iRELAND currently has the highest known rate of a potentially deadly bug that is particularly affecting child creches and farms.
The incidences of verotoxigenic E. coli infection – or VTEC for short – have dramatically increased in recent years and left one elderly person on permanent kidney dialysis in 2012.
And a probable case of the infection recently led to the temporary closure of a creche in Cork.
There were 199 cases reported in 2010, but the number climbed to 284 cases in 2011 and soared to 562 cases in 2012.
Last year, 34 of those infected developed haemolytic uraemic syndrome (HUS), a serious complication that can affect the kidneys and, in some cases, the nervous system.
All of them were admitted to hospital and 16 of those were younger than five years, while five were over 65.
Although most E. coli bacteria are harmless, this form has been known to cause death in some cases and more vigilance and prevention measures are clearly needed.
It can be picked up from contaminated private water supplies and contact with farm animals.
It can live in the intestines of healthy cattle and sheep and can be shed in their faeces.
It is also passed on from person-to-person and because young children's immune systems are still developing, they are at particular risk.
The symptoms include bloody diarrhoea and severe stomach cramps.
Usually there is little or no fever, and patients recover within five to 10 days.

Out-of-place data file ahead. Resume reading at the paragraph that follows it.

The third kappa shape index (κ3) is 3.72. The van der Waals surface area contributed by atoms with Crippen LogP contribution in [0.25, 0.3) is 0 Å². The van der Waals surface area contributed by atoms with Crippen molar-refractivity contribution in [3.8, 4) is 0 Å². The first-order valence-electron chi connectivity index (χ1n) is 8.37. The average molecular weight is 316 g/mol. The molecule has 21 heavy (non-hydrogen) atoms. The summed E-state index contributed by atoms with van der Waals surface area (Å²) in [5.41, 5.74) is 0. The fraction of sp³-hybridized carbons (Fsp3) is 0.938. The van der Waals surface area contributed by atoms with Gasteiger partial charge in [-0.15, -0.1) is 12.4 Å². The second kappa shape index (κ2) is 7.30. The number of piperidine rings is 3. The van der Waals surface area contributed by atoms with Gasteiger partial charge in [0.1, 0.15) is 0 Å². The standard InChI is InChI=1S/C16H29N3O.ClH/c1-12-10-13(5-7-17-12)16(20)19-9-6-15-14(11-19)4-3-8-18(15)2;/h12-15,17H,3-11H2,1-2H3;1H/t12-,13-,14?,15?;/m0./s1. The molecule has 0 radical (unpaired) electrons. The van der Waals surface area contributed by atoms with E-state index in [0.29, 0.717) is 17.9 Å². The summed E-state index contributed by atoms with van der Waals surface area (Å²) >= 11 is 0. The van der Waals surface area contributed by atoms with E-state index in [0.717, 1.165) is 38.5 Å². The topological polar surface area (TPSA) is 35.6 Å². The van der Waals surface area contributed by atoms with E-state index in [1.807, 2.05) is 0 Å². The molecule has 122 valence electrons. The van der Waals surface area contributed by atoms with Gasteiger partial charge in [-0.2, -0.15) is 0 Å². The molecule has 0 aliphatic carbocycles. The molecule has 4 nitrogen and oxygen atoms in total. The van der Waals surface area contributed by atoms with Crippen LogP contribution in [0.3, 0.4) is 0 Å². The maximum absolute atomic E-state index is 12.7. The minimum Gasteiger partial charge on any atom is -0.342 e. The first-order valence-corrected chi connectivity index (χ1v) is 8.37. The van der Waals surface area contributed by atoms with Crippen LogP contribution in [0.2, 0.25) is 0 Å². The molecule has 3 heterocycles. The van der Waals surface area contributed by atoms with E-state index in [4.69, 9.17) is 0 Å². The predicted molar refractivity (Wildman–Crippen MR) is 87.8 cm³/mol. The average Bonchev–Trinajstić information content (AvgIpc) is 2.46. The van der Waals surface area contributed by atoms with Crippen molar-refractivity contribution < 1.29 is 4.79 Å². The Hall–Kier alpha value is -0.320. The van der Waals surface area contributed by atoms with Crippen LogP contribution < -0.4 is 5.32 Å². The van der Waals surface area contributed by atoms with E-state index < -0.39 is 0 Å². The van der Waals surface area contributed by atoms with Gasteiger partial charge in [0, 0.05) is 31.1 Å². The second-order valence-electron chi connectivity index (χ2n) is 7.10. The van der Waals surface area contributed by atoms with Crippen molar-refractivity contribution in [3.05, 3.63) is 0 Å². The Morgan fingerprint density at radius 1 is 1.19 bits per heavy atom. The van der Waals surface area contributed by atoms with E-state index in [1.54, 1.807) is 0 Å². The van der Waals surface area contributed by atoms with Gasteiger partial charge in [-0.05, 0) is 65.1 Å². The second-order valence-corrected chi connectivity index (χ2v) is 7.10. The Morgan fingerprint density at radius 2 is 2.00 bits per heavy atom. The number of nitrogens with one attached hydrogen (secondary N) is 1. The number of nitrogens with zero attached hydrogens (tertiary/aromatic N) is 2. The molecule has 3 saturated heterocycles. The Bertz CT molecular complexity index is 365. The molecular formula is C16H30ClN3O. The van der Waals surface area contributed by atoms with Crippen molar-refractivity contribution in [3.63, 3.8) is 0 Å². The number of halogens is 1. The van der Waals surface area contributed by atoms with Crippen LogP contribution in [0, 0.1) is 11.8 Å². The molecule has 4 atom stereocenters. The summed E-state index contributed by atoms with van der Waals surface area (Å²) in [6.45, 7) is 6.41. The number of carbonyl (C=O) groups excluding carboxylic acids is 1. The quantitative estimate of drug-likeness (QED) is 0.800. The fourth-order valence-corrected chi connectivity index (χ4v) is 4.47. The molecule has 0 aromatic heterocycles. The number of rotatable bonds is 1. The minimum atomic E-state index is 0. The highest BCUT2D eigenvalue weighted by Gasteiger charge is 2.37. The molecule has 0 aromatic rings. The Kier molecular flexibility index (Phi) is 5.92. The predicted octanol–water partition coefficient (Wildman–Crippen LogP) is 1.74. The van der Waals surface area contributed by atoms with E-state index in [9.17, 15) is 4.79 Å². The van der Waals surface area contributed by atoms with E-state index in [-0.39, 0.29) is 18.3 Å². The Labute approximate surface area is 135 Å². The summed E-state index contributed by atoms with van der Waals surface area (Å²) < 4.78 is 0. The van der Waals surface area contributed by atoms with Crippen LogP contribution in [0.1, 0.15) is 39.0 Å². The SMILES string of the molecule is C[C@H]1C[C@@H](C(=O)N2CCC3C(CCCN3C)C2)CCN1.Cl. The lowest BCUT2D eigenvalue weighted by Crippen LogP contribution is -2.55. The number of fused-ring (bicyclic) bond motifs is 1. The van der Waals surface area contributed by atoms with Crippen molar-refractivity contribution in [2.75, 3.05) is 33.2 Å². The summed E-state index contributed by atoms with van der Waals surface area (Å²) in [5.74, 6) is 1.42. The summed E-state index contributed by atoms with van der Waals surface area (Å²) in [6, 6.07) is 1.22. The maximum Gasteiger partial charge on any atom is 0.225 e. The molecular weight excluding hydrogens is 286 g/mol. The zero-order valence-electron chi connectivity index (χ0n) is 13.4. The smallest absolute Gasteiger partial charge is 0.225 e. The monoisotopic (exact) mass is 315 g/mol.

Campers and hill walkers have also been known to pick it up because of contact with contaminated grass or soil.
And children visiting open farms also need to be protected.
Domestic water from wells can become polluted without any noticeable change in taste.
After heavy rainfall it is advisable to boil the water before drinking it.
The basic precautions are:
• Wash your hands thoroughly after contact with farm animals and animal faeces.
• Make sure that anyone with diarrhoea, especially children, washes their hands carefully with soap and warm water after bowel movements.
• Wash hands after changing soiled nappies.
• Cook all minced beef and hamburgers thoroughly until the juices run clear.
• Keep raw meat separate from ready-to-eat foods.
• Wash hands, counters, and utensils with hot soapy water after they touch raw meat.
• Only drink water that was treated with chlorine or other disinfectants.
• Wash fruits and vegetables thoroughly, especially those that will not be cooked.
• Use organic fertilisers safely.
• Keep animals clean.
• Do not send children who are suffering from diarrhoea or vomiting to their creche or childminder until the symptoms have gone for 48 hours.